His school teacher Angela Hoffman told WATE-TV that he had been keen to join the military from a young age, citing an essay he had written as a student.
“In his essay, he wrote nine years ago almost to this date that for him a role model is anyone who stands up against power to help others.
“He wrote that nine years ago as a 14-year-old boy, not knowing the man he was going to become.”
Rylee McCollum was a 20-year-old Marine from Wyoming, whose wife is expecting a baby in three weeks, according to his sister Cheyenne McCollum.
“He was so excited to be a dad, and he was going to be a great dad,” she said, adding that he had wanted to be a history teacher and a wrestling coach after his service.
“We want to make sure that people know that these are the kids that are sacrificing themselves, and he’s got a family who loves him and a wife who loves him and a baby that he’ll never get to meet.”
Another sister, Roice McCollum, told the Casper Star Tribune that her brother, a Lance Corporal, was on his first deployment.
The Lance Corporal, 20, is survived by his parents and three siblings, who were described by family friend Paul Arreola as “heartbroken”.
Mr Arreola said Mr Nikoui, from California, was an “amazing young man” who had always wanted to be a Marine, adding: “He loved this country and everything we stand for. It’s just so hard to know that we’ve lost him.”
Mr Nikoui was in the Junior Reserve Officers’ Training Corps and the Norco High School Air Force JROTC said on Facebook that he had been “one of our best Air Force JROTC cadets”.
He had sent videos to his family hours before his death of his interactions with Afghan children, telling one of them: “All right, we’re heroes now, man.”
The 20-year-old Marine Lance Corporal grew up in St Louis and his father was told of his death when Marines came to his home in Wentzville, Missouri, in the early hours of Friday.
Mr Schmitz said: “(Being a Marine) was something he always wanted to do, and I’ve never seen a young man train as hard as he did to be the best soldier he could be.
“His life meant so much more. I’m incredibly devastated that I won’t be able to see the man that he was very quickly growing into becoming.”
The 22-year-old from California worked with the sheriff’s department for three years before joining the Marines in 2017, according to Riverside County Sheriff Chad Bianco.
Mr Bianco said Mr Lopez planned to follow in his parents’ footsteps and become a sheriff’s deputy after his deployment.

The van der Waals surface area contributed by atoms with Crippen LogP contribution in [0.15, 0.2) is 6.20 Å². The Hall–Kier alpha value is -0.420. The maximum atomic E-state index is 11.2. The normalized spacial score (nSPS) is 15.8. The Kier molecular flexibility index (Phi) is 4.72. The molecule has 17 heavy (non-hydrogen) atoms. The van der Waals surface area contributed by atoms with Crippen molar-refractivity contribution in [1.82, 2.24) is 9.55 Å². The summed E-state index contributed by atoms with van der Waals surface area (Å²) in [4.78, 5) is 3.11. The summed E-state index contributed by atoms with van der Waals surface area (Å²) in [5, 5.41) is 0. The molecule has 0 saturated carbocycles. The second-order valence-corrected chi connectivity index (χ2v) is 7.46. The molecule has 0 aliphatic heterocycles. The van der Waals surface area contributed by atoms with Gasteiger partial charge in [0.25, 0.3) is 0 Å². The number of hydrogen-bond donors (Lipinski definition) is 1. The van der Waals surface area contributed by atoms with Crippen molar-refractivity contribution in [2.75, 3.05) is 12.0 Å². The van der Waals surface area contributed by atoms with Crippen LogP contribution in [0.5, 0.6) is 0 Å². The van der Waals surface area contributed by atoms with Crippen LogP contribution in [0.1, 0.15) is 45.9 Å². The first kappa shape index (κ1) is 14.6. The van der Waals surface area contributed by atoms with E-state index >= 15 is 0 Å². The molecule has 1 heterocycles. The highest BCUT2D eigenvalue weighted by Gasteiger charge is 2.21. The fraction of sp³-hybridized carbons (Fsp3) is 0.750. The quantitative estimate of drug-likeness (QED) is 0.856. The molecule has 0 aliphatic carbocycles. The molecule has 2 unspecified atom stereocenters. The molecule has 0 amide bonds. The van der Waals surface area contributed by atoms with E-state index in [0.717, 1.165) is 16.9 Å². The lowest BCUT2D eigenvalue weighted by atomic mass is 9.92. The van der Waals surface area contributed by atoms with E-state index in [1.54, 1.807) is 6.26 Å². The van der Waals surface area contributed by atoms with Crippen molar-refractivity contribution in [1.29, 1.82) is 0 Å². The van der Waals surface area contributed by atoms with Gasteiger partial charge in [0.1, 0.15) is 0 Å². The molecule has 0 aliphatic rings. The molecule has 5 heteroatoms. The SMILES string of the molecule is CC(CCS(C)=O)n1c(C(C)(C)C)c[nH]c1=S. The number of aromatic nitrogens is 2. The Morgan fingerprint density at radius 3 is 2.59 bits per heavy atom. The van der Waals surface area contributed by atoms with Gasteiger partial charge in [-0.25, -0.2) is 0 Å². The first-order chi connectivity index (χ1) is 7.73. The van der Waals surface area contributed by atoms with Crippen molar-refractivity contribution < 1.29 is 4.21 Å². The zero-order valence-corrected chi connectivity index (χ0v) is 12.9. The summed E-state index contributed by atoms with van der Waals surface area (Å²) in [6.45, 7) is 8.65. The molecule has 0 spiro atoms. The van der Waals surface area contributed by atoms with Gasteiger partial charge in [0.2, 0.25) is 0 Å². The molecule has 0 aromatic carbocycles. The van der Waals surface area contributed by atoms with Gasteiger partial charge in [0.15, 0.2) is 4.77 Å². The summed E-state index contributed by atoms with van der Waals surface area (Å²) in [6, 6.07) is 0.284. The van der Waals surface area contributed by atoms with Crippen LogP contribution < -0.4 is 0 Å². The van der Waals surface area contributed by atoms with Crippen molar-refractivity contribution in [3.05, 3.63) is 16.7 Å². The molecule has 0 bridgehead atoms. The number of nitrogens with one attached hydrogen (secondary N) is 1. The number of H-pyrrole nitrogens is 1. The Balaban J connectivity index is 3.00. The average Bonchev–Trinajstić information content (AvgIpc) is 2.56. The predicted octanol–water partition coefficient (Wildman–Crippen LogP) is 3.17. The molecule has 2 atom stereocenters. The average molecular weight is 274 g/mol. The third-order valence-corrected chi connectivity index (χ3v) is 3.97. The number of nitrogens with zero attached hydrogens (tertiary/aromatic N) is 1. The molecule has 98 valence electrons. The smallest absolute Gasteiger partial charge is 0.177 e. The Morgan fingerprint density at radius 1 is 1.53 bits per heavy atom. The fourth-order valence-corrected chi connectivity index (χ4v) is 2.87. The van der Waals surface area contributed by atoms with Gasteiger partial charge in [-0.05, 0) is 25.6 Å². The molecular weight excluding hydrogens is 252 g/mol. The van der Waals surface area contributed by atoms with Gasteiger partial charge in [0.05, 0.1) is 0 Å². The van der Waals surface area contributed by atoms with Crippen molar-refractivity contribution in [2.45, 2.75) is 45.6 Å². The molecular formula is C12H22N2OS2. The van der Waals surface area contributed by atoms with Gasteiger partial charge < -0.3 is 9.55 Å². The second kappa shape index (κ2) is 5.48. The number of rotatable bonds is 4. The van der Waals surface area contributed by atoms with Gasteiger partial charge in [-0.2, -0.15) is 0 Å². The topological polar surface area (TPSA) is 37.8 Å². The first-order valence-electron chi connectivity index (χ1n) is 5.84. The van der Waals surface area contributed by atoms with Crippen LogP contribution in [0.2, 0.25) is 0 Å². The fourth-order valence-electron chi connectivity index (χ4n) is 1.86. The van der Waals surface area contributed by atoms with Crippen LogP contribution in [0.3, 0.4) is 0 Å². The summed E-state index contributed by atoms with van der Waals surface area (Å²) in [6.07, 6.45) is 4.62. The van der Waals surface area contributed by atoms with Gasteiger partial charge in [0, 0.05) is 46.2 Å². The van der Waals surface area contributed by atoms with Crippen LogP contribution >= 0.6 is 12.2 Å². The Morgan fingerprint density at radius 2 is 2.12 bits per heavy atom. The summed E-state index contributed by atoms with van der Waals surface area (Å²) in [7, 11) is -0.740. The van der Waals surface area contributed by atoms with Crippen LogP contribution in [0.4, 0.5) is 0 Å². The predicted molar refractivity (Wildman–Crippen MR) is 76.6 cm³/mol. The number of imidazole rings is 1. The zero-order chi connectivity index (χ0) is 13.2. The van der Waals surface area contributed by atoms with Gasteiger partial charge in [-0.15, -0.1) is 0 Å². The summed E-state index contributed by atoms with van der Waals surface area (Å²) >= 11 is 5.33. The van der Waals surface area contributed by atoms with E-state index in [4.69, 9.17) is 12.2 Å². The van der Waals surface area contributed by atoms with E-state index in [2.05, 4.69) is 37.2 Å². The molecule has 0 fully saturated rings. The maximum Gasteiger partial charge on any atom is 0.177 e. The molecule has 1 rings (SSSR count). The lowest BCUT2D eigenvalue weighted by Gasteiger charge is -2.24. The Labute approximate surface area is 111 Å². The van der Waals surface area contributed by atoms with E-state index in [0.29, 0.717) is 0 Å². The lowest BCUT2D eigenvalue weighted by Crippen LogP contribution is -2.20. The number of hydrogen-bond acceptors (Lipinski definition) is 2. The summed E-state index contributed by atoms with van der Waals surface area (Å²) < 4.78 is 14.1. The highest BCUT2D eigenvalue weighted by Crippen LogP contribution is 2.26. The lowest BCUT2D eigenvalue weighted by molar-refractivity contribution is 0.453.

On Facebook, he said: “I am unbelievably saddened and heartbroken for the Lopez family as they grieve over the loss of their American hero.
“Our entire department is mourning this tragic loss. The Lopez family exemplifies the meaning of service above self.”
David Lee Espinoza was a Lance Corporal, 20, was from Texas, and his death was confirmed by Congressman Henry Cuellar.
In a statement, Mr Cuellar said Mr Espinoza “embodied the values of America: grit, dedication, service, and valour”.
“When he joined the military after high school, he did so with the intention of protecting our nation and demonstrating his selfless acts of service.”
Mr Cuellar concluded: “The brave never die. Mr Espinoza is a hero.”
Johanny Rosario, 25, served with the Naval Amphibious Force, Task Force 51/5th Marine Expeditionary Brigade, as supply chief.
The Sergeant was from the Massachusetts mill town of Lawrence, having been born in the Dominican Republic.
“We will not allow her to be forgotten,” said Jaime Melendez, director of veterans’ services in Lawrence, where Rosario attended high school.
Sonia Guzmán, the Dominican Republic’s ambassador to the United States, tweeted that the Caribbean nation shares in the loss.
“Peace to your soul,” she wrote in Spanish.
Humberto A. Sanchez, 22, was a Corporal in the Marines and was among 17 members of his Indiana high school class who joined the military after graduation.
School principal Matt Jones said: “Humberto was a bright, athletic young man who was popular, well-liked by his soccer teammates, classmates, coaches and teachers.”
“He was honoured to be putting on the Marines uniform and serving his country.”
Dylan R. Merola was a 20-year-old Lance Corporal from Rancho Cucamonga, California.
His mother, Cheryl, told CBS2 her son had been in Kabul for less than two weeks and was planning to go to college to study engineering.
She also recalled his final text message to her before the Thursday bombing.
“He wrote ‘I won’t be able to talk for a little while, we’re being sent to a different location. I love you and I’ll talk to you soon’.
“He was one of the best kids ever. Kind. Loving. Giving to every single person. He would give anything for anybody.”